I'm not nearly as flippant about this as I used to be. I am glad that I fell into teaching when I did, only because I have so many more years ahead of me. The kids, and sometimes co-workers, will ask how long I plan on teaching at my high school. The question is odd to me. I don't think about leaving. I have gone through "bad times" at work, but they are just seasons, and seasons change. I was talking about this general topic with another teacher the morning of graduation as we "guarded" the doors. He said most mornings you get up and look forward to coming to work. Some mornings you get up and dread (probably not his exact word) coming to work, but as long as there are more mornings that you look forward to it, you keep coming. I think there a lot more of those good mornings ahead of me.

Friday, June 29, 2012

Day 14

As I went to bed last night, I was making a mental checklist of all I needed to do today. It was a long list, unachievable, most notable: finish painting craft room, grocery shopping, pay bills, cook with the mountainous pile of zucchini, squash and sweet potatoes bought from the auction last week, and call about birth certificates.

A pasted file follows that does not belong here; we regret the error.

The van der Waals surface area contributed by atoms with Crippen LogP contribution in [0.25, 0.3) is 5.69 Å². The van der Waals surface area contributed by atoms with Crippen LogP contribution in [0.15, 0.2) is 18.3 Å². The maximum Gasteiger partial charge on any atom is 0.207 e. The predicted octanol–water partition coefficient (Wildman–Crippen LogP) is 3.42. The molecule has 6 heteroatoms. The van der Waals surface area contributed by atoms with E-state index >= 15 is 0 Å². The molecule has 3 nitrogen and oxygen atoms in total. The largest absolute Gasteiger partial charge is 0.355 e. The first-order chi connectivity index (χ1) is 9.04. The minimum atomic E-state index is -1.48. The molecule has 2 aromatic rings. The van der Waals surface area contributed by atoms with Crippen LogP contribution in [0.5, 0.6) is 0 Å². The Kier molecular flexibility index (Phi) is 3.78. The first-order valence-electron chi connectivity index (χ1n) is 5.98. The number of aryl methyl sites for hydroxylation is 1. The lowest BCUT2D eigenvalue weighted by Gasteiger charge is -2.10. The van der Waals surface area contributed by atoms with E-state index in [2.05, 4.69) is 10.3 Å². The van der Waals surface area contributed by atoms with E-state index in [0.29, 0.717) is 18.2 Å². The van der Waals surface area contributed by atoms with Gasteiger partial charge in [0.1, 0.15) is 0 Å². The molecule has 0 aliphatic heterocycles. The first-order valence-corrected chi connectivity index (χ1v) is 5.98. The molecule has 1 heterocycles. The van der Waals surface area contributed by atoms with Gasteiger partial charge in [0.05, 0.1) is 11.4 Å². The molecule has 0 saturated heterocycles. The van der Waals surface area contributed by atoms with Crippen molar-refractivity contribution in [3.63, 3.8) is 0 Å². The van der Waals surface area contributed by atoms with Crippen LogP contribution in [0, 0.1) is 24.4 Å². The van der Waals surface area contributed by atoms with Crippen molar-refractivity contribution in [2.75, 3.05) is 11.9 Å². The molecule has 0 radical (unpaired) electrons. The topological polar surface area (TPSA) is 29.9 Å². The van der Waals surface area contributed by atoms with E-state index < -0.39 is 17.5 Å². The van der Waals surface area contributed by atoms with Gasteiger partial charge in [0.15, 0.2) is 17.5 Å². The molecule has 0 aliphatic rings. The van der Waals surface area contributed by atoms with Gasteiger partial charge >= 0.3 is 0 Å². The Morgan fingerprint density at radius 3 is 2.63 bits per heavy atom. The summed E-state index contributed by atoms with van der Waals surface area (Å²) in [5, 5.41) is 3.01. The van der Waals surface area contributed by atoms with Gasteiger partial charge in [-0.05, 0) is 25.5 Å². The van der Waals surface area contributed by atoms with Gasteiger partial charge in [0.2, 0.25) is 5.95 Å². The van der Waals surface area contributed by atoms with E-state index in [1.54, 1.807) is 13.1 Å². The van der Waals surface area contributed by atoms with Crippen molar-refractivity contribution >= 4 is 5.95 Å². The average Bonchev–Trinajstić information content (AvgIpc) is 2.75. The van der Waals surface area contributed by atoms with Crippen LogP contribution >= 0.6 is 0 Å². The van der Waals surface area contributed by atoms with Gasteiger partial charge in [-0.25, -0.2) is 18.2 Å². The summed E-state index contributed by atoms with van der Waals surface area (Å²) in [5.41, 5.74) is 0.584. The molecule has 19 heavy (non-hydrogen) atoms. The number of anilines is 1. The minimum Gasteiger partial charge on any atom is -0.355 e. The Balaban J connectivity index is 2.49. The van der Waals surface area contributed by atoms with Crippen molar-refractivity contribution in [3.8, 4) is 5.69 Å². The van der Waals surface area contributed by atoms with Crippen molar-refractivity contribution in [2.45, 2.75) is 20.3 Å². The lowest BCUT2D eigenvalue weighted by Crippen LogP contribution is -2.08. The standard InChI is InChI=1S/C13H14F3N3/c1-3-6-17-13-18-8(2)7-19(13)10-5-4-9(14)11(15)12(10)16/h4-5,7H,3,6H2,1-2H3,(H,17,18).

I watched "21 Jump Street" and was overly proud to catch the cameos, and surfed around Pinterest... clearly beginning to see the irony of pinning a bunch of inspirational quotes about "living life" and "seizing the day."

In my weak defense, I feel sick. I started having that sick-feeling "taste" in my mouth from chest congestion last night, and I had another one of those stomach antagonizing days.

So, I am relishing in it still being June, only 14 days into break, and although I haven't accomplished a whole lot of anything yet, there's plenty of time to "take off" and still be able to accomplish and experience a lot this summer.

I love my job :)
(and not just in the Summer)

Thursday, June 28, 2012

School's out...

...for summer!

This has definitely been the "Summer Deferred." The kids got out of school on a Thursday (those unfortunate enough not to be exempt from exams and have finished the year two days earlier). Teachers' last day was Friday. A rare occurance, my grades were in on time, I was checked out with the early group, and my room was packed up and ready to abandon for the summer.